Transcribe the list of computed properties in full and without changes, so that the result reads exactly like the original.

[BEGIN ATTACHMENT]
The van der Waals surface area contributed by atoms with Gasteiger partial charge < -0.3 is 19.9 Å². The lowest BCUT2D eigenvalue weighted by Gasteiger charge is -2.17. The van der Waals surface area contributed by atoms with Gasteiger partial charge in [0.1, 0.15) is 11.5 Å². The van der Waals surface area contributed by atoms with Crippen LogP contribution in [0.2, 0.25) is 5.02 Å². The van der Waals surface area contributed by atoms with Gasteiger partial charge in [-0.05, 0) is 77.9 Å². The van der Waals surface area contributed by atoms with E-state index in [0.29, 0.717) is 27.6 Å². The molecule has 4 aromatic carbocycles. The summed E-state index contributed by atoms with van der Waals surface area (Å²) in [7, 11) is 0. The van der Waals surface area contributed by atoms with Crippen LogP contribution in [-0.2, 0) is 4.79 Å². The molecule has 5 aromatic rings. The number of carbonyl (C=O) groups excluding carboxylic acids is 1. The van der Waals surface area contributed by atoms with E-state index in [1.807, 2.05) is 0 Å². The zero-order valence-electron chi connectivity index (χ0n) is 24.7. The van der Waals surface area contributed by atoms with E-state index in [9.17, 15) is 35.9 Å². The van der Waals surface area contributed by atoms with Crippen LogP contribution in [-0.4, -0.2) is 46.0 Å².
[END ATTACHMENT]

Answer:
The van der Waals surface area contributed by atoms with Gasteiger partial charge < -0.3 is 19.9 Å². The lowest BCUT2D eigenvalue weighted by Gasteiger charge is -2.17. The van der Waals surface area contributed by atoms with Gasteiger partial charge in [0.1, 0.15) is 11.5 Å². The van der Waals surface area contributed by atoms with Crippen LogP contribution in [0.2, 0.25) is 5.02 Å². The van der Waals surface area contributed by atoms with Gasteiger partial charge in [-0.05, 0) is 77.9 Å². The van der Waals surface area contributed by atoms with E-state index in [0.29, 0.717) is 27.6 Å². The molecule has 4 aromatic carbocycles. The summed E-state index contributed by atoms with van der Waals surface area (Å²) in [7, 11) is 0. The van der Waals surface area contributed by atoms with Crippen LogP contribution in [-0.2, 0) is 4.79 Å². The molecule has 5 aromatic rings. The number of carbonyl (C=O) groups excluding carboxylic acids is 1. The van der Waals surface area contributed by atoms with E-state index in [1.807, 2.05) is 0 Å². The zero-order valence-electron chi connectivity index (χ0n) is 24.7. The van der Waals surface area contributed by atoms with E-state index in [9.17, 15) is 35.9 Å². The van der Waals surface area contributed by atoms with Crippen LogP contribution in [-0.4, -0.2) is 46.0 Å².